Likely as not, it will go up the mountains and through the valleys. Ironically, traveling slowly is what the car commercials are all about. These routes are slower, which means more stops. More stops mean more meals and more nights in a hotel. It’s not cheaper, but it is more picturesque and you may actually get to meet some nice people you’d normally zoom past.

Narrow Streets and Gridlock

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You are beeping your horn; you are impatient to get to work. You are stuck in a bit of congestion. Would it surprise you to learn you may have caused some of this congestion yourself?

To explain, gridlock is a traffic condition that effects intersecting streets (or as the people who live there tend to know them as, blocks). The drivers on each road cannot move because the space they could move to is taken up by a vehicle that is blocking their way, but then that vehicle is being blocked in by another vehicle and so on, seemingly forever.

Luckily, the gridlock can be removed by trying to squeeze the cars (generally turning them slightly) so there is some room for a car to exit. As with all puzzles it only works if all components work together. It’s a life-sized version of the childhood game concentration.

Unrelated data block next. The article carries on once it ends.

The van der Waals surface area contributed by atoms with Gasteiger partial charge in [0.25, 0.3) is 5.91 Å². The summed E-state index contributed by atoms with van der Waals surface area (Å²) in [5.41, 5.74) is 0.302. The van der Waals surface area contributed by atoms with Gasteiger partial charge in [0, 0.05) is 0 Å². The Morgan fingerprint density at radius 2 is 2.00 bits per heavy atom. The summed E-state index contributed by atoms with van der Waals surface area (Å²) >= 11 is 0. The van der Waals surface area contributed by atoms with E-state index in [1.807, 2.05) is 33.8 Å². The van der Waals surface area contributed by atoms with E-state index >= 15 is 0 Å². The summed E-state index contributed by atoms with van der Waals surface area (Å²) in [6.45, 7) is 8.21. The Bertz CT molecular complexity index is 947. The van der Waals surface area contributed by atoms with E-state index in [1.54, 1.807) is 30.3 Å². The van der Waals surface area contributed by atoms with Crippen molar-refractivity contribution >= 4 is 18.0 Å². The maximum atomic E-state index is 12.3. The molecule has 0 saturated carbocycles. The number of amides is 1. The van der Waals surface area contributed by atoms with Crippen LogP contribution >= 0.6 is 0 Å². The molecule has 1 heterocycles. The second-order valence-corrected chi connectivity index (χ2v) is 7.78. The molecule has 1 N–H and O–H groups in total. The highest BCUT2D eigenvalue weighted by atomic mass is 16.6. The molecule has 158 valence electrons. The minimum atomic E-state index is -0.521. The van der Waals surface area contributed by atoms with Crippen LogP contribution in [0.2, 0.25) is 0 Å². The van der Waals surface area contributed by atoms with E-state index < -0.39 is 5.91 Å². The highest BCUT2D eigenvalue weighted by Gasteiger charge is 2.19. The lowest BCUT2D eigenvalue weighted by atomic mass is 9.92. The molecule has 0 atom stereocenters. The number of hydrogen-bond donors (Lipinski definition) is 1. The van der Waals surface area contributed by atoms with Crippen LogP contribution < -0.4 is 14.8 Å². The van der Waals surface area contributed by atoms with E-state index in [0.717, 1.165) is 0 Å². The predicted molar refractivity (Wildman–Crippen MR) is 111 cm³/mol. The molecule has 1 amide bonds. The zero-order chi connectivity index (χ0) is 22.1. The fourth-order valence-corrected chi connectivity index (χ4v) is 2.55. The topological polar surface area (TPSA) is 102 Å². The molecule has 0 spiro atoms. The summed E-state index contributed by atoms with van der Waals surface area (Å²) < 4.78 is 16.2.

It’s fairly easy to fix though with a simple box junction and a pair of traffic lights and everyone following the proper rule of box junctions (a box junction without traffic lights might fix the congestion problem but might cause even more problems on the rood). This will ensure that at least one exit is free at any one time.

traffic-jam-688566_1920Maintaining Order:

This is why “blocking the box” has become such a crime. In New York it is subject to a $90 penalty. In Virginia Beach, it is even more; $200.

The box junction has been around for about 50 years, starting in the UK but spreading around the world.

The concept that bigger cars have such difficulty getting anywhere is generally why smaller cars are seen as better on city streets, they just find it easier to maneuver in problems like this. The more trucks in gridlock the harder the problem and trucks are the number one seller in America.

Sat-Nav to the Rescue?